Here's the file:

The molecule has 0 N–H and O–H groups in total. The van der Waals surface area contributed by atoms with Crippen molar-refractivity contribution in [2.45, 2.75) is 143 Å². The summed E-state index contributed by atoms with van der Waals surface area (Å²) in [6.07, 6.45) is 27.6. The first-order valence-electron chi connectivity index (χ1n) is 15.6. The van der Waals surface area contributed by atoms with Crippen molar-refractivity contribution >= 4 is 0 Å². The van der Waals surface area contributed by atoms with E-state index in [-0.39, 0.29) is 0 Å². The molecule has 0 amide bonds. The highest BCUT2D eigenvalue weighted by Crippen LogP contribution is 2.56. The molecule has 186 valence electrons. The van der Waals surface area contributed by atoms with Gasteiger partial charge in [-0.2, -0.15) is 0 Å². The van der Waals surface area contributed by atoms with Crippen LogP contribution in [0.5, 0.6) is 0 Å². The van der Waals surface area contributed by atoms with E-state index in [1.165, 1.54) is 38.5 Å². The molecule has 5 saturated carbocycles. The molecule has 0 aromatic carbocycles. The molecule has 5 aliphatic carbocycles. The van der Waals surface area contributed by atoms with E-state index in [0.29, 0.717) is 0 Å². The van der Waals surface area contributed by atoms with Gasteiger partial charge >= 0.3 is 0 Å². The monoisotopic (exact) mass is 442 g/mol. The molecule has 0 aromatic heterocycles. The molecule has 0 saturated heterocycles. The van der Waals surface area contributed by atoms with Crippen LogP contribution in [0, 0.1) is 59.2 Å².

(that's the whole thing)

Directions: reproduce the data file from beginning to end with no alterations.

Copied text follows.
The molecule has 0 N–H and O–H groups in total. The van der Waals surface area contributed by atoms with Crippen molar-refractivity contribution in [2.45, 2.75) is 143 Å². The summed E-state index contributed by atoms with van der Waals surface area (Å²) in [6.07, 6.45) is 27.6. The first-order valence-electron chi connectivity index (χ1n) is 15.6. The van der Waals surface area contributed by atoms with Crippen molar-refractivity contribution >= 4 is 0 Å². The van der Waals surface area contributed by atoms with E-state index in [-0.39, 0.29) is 0 Å². The molecule has 0 amide bonds. The highest BCUT2D eigenvalue weighted by Crippen LogP contribution is 2.56. The molecule has 186 valence electrons. The van der Waals surface area contributed by atoms with Gasteiger partial charge in [-0.2, -0.15) is 0 Å². The van der Waals surface area contributed by atoms with Crippen LogP contribution in [0.5, 0.6) is 0 Å². The van der Waals surface area contributed by atoms with E-state index in [1.165, 1.54) is 38.5 Å². The molecule has 5 saturated carbocycles. The molecule has 0 aromatic carbocycles. The molecule has 5 aliphatic carbocycles. The van der Waals surface area contributed by atoms with E-state index in [0.29, 0.717) is 0 Å². The van der Waals surface area contributed by atoms with Gasteiger partial charge >= 0.3 is 0 Å². The monoisotopic (exact) mass is 442 g/mol. The molecule has 0 aromatic heterocycles. The molecule has 0 saturated heterocycles. The van der Waals surface area contributed by atoms with Crippen LogP contribution in [0, 0.1) is 59.2 Å².